B vitamins. B vitamins promote a sense of calm and help fight the corrosive, sex-killing effects of stress. If stress is putting a damper on your sex drive, B vitamins can help.
Zinc. Testosterone (albeit in smaller amounts than in men) helps power women’s libido, and zinc supports healthy levels of testosterone. If you feel like you’ve lost that lovin’ feeling, making sure your body has adequate stores of zinc is a great place to start.
Magnesium. While zinc helps promote healthier testosterone levels, magnesium helps keep testosterone circulating in the bloodstream. Like B vitamins, magnesium has also been shown to help reduce anxiety—and less anxiety leaves more emotional space for play and sensuality.
Omega-3 fatty acids. Omega-3s are linked to improvements in mood and overall health, two factors that can increase your desire for sex. Studies also suggest a link between healthy levels of omega-3s and better orgasms.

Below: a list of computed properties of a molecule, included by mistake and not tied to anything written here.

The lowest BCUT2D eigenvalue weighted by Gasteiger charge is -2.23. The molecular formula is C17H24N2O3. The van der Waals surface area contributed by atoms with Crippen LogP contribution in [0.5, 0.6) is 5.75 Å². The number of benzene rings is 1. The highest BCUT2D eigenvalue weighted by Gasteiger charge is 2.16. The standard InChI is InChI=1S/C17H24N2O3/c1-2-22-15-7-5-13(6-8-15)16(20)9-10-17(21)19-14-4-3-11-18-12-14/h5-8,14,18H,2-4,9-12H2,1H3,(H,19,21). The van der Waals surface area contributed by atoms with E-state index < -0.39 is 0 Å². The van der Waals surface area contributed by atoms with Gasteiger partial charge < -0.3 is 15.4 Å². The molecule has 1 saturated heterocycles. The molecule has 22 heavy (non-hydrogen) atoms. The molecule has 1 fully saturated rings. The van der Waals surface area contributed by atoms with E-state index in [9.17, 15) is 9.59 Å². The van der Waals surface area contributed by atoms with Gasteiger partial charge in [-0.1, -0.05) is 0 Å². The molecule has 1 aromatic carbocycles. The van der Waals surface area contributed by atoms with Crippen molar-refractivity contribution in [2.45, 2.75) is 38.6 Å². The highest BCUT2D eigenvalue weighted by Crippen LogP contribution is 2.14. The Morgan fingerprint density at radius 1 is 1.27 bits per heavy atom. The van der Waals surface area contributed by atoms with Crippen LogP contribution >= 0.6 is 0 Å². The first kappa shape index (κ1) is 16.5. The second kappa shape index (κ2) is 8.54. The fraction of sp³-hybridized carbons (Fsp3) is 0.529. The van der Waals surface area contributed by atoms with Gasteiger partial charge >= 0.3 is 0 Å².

Probiotics. The power of probiotics to affect mood is so well established in the medical literature that they are now sometimes referred to as ‘psychobiotics.’ If low mood is behind your dwindling desire, taking a probiotic can help shift your internal microbial ecosystem in ways that elevate your mood—and make you naturally more interested in sexual activity.
If you’re ready to harness the power of your unique female biochemistry to have a more satisfying sex life, check out my new book In the Flo. I do a deep dive on everything you need to know about your cycle, your sex drive, and how you can sync the two… for positively orgasmic results!
BALANCE by FLO Living Hormone Supplement Kit
Because you’ve asked for hormone-friendly supplement recommendations, I created a solution that I am so thrilled to be able to offer to you on your hormonal balancing journey:
Balance by FLO Living Supplements are a complete package that work together to keep your hormone levels healthy. They include a 2 month(2 cycle) supply of the following formulations so you’re never caught short in any phase of your cycle.
When you take these 5 supplements daily, you’ll be giving your body excellent micronutrients to support healthier hormone levels. Which means that you’ll start to see your worst period symptoms get better… and even disappear after a while.